Mr Martine’s generally upbeat assessment has been backed by the Commonwealth Bank, whose subsidiary Commsec, puts Victoria firmly on top as Australia’s fastest-growing economy, in the latest State of the States report.
The migration figures follow Prime Minister Scott Morrison’s promise on Sunday to freeze the level of Australia’s intake at its present levels if he is re-elected next month, a move that is unlikely to affect Victoria’s population boom.
Mr Martine, in his regular economic update, noted that Victoria’s population growth was continuing to soar way above historic levels.
“Net overseas migration made the largest contribution to Victoria’s population growth, adding 84,800 persons over the year,” the Treasury and Finance Secretary wrote.
“Victoria’s share of national net overseas migration was 35.3 per cent, significantly higher than Victoria’s population share and well above the historical average.
“Net interstate migration remains strong and added 14 000 persons over the year, although this was 2400 persons lower compared to the previous year.”
But the housing market continues to weaken, Mr Martine wrote, something reflected in declining property prices and weaker building approvals.
Housing credit growth is low, with the value of loans to owner-occupiers falling by 0.6 per cent in January and 18.0 per cent lower over the year to January. Investor loans have slumped by a dramatic 29.0 per cent in the same period.
Housing approvals are also dropping away fast, with dwelling unit approvals falling by 35.9 per cent in the year to January.
“The weakness in Victoria’s housing market is weighing on consumer and home buying sentiment, despite the strong labour market conditions,” Mr Martine noted.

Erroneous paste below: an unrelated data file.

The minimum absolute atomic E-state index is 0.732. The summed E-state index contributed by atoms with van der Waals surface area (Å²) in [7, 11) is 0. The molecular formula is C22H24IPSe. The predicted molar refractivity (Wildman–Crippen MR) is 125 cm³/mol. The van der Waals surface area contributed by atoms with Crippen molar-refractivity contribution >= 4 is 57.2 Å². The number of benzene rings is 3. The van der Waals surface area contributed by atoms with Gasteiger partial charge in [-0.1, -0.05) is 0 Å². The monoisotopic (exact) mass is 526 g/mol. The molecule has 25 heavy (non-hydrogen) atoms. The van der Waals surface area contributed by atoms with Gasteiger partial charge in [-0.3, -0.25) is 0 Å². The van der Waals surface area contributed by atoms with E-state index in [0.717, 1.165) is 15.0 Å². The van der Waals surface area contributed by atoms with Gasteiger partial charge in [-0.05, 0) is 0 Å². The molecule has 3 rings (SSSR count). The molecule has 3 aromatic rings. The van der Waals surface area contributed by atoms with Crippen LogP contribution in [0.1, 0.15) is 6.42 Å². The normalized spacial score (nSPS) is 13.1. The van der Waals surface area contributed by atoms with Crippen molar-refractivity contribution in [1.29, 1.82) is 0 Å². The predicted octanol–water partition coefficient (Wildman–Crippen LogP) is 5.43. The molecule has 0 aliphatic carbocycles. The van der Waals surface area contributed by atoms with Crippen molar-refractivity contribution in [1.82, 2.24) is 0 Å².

Treasury says that employment is growing strongly in the state, with more jobs being created than people coming in to fill them.
More than 114,000 full-time jobs and 22,700 part-time roles were created in the 12 months to February but across Victoria’s regions the employment picture is patchy.
The job market in Geelong grew by 5100 and Warrnambool and the South West surged ahead with 4100 roles created, but Hume in the north of the state and the North West are struggling, shedding 4100 and 3700 jobs respectively
Victoria’s regional unemployment rate rose by 0.1 per cent to 4.6 per cent in the three months to February and there was a slight rise in unemployment rate across the state, by 0.2 per cent to 4.8 per cent, blamed on an increase in the number of people looking for work.
The CommSec report found Victoria sharing, with NSW, the title of the nation’s best performing economy with the two states each benefiting from solid population growth and strong job markets, driving retail spending and business investment.
Noel Towell is State Political Editor for The Age